I remember my whole family gathering around that bad boy, slurping ice cream and poking that machine like a pack of cavemen seeing modern technology for the first time.
We put in a quarter and started puzzling through what the buttons did, what the power-ups did, freaking out every time we encountered a new enemy. It was surreal. And after a lot of play sessions, I accidentally discovered you could drop down those green pipes into a whole underworld. It was mind-blowing! I felt like a hero.
Is Game Boy your favorite handheld?
My favorite handheld is probably the 3DS. Lots of great games on that system with good controls and great graphics. But in terms of sheer charm and nostalgia, nothing beats the original gray Game Boy brick.
Could you tell us how you first got into game development?
I should definitely mention that all actual development credit belongs to John Roo. He does all the backend stuff and I’m doing art, level design, and directing. But this whole thing started with some pixel art I posted on Twitter. I’ve been doodling and goofing around for years, but I had only just started dabbling in pixel art.
I did a series of adventure-game-inspired environments and one of them was this provocative skyline view of a jungle with mysterious ruins peeking above the treeline. (See image below.) I made it using the Game Boy color palette.
Roo had just released Quest Arrest for Game Boy. I guess my Game Boy art caught his eye. He contacted me to see if I’d be interested in making a game together.
I said no at first, knowing the commitment that would entail. But I changed my mind pretty quick.
What does Milo think about you developing video games?
Milo is a bigger game fan than me. And creating Gelatinous may be the coolest thing I’ve done, as far as he’s concerned. He joins me sometimes when I’m mapping out levels and has even tried his hand at making his own. He loves Mario Maker and is really good at making cohesive levels. He’s about to turn six, so there’s no telling what he’ll be creating over the years.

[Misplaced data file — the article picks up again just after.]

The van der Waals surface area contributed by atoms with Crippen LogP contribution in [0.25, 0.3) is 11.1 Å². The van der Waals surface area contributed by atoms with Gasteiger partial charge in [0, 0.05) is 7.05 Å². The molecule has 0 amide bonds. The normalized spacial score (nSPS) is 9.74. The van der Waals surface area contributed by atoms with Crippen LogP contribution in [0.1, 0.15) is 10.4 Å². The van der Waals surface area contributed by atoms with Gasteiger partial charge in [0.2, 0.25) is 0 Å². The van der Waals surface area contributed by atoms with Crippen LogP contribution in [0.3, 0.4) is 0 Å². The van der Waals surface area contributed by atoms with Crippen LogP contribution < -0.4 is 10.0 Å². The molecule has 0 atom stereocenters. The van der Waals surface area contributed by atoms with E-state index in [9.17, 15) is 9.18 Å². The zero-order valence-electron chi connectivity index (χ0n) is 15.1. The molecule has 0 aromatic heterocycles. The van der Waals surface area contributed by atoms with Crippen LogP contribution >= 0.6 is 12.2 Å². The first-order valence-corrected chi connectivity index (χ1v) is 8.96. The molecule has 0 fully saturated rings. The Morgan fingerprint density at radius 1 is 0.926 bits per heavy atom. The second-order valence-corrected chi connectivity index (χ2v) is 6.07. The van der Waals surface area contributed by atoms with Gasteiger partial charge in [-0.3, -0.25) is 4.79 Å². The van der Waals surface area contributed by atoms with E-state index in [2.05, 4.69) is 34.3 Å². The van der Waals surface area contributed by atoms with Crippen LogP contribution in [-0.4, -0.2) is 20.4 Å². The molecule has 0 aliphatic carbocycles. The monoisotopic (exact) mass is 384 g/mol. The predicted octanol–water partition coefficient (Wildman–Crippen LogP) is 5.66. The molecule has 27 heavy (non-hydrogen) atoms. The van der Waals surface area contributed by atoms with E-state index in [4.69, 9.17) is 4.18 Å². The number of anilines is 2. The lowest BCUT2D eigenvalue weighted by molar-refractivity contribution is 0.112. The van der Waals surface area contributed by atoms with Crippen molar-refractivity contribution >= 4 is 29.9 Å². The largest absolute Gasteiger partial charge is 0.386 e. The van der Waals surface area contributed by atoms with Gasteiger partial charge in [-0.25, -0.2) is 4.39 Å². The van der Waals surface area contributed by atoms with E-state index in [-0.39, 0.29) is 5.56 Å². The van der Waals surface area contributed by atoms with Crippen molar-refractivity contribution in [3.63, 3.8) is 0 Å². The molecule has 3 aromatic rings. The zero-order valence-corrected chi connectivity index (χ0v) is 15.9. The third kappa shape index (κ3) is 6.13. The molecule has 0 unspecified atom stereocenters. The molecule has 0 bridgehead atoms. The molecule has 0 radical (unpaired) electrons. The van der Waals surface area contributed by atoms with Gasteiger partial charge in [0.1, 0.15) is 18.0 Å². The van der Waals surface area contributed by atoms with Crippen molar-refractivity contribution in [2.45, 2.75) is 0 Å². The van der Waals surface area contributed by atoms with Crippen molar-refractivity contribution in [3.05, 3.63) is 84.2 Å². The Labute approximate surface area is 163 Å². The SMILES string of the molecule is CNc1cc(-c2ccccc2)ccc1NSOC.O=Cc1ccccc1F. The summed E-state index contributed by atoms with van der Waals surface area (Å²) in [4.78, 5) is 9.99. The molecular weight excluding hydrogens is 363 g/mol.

He’s also my main playtester and will play the Gelatinous prototype for hours on end. Of course, he’s raging for most of that time. It’s a fairly tough game!
Here’s a post featuring Milo “helping” me design a level:
Do you have other projects in the works?
Nothing official right now. I’ve been playing around with NESMaker and we’re tentatively targeting the NES for our next release. It’ll probably be an original title. After that, if Gelatinous does well, we’d be very interested in making a Gelatinous 2 or Super Gelatinous or… and this is a long shot… Gelatinous 64!
I’m also closely watching this Virtual Boy development kit that is nearing release. I think developing for Virtual Boy would be awesome and a game like Gelatinous would be perfect for that format.
Roo and I are having a lot of fun making games and plan to continue our partnership for the foreseeable future. I think Gelatinous is just the beginning. Stay tuned!